Monday, June 1, 2009

When scientific names don't make sense!

Every so often, I find myself looking over scientific names in latin-and wonder
"What the heck does that mean???"

I have written on this subject on several other occasions:

-a more general treatment here.
-a specific case addressing deep-sea brisingid starfish here.

Understand-sometimes I will have known this name for YEARS without knowing what the actual Latin translates into! And back in the old days, THAT was why the name was given as a Latin descriptor-to make it easy to remember!!!

Thus, I am often perplexed when the names make NO SENSE (or maybe they do but for the wrong reason-bear with me!)

The other day, I happened to be looking up the name of this handsome western Tropical Atlantic beast:
Luidia senegalensis (Luidiidae)

Okay..that makes sense. Luidia, as discussed earlier, is named for Welsh naturalist, Luidius..and so, "senegalensis" basically "from Senegal" which is in Africa? Sounds straightforward, right??

Imagine my surprise-checking the records. This species has been collected from the "American"side of the tropical Atlantic (e.g., Florid,a Jamaica, etc.)..but not from Africa!

Oops! So perhaps, an erroneous collection locality record? YIKES! That name's being sitting around since 1816!! And who described it?? None other then famous French Biologist LAMARCK (and later J. Muller & O. Troschel)!!
Pisaster giganteus (Asteriidae)
So, now what about this one??

Hey! West coast Marine biology naturalist guys! How many of you know what Pisaster ACTUALLY means??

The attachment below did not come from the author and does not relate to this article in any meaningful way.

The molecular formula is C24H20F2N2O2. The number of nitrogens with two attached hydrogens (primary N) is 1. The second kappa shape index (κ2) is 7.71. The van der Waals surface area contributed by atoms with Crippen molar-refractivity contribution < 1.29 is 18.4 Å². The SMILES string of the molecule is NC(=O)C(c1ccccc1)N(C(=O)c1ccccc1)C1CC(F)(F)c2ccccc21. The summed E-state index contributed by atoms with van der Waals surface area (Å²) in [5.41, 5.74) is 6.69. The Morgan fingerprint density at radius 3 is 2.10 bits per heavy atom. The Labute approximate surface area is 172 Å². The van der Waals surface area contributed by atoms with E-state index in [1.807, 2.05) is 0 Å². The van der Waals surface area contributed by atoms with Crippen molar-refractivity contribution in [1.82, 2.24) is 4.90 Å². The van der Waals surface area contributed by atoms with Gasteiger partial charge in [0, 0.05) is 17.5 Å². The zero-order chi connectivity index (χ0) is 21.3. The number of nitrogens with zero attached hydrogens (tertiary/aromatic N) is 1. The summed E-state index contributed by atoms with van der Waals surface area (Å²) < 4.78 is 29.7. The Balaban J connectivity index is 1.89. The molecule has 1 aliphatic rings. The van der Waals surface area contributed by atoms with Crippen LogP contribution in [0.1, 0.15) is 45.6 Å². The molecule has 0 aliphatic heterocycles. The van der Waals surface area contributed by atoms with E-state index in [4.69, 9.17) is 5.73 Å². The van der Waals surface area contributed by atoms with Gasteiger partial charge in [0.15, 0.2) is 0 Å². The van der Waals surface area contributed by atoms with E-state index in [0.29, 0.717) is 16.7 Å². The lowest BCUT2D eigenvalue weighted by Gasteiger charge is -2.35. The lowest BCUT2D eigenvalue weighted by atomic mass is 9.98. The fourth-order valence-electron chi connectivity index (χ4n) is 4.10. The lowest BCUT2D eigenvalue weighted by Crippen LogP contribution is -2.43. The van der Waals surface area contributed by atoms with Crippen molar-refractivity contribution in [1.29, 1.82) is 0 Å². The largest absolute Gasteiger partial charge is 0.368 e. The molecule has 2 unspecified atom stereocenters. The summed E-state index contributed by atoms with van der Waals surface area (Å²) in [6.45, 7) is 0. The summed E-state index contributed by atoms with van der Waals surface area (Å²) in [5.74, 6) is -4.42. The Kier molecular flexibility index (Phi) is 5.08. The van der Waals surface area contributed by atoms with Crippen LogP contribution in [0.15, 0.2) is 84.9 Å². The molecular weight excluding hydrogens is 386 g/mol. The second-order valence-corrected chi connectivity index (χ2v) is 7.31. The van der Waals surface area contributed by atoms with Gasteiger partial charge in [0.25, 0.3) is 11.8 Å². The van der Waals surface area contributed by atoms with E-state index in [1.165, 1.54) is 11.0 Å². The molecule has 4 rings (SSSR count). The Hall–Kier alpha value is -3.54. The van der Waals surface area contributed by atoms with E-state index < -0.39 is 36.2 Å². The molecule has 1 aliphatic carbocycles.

Well...the easy part is "-aster" for star...The first part of that? Is for "pise" for "pea or bean" in reference to all the knobby spines on the surface!

But what about the Latin descriptor giganteus? In one sense, that doesn't seem to surprise anyone..."gigantic" or "big"...but if you've ever worked with one, Pisaster giganteus has NEVER seemed overly large... (the one above is only about a foot across)
That is UNLESS you look at the Holotype! (i.e., the specimen on which the species was described)...its Frakkin' HUGE..

Observe. Curiously, the type is also six rayed. A fact, which fortunately did not make its way into the description!

Hippasteria spp. (Goniasteridae)
Finally....a mystery which I've never quite managed to understand. Some names just DONT' MAKE SENSE.
But here's the thing:

Hippasteria literally means "Horse star" (Hippa for horse and -aster for star). At first, I thought..well, maybe I misunderstood it, so I tracked down the original description from 1840 and lo and behold some of the first species described have names like "Hippasteria equestris" so..."horsy horse star"??

I don't get it. They don't look like horses. They don't have features that look like horses.

STARFISH ARE NOT HORSES. So why name it after one??

File:Mangalarga Marchador.jpg


Jan-Maarten said...

Maybe a likeness to the spurs with which to motivate your horse to greater speed?

christian magazine said...

hahahaha... nice points... but maybe the top poster is right with his assumptions...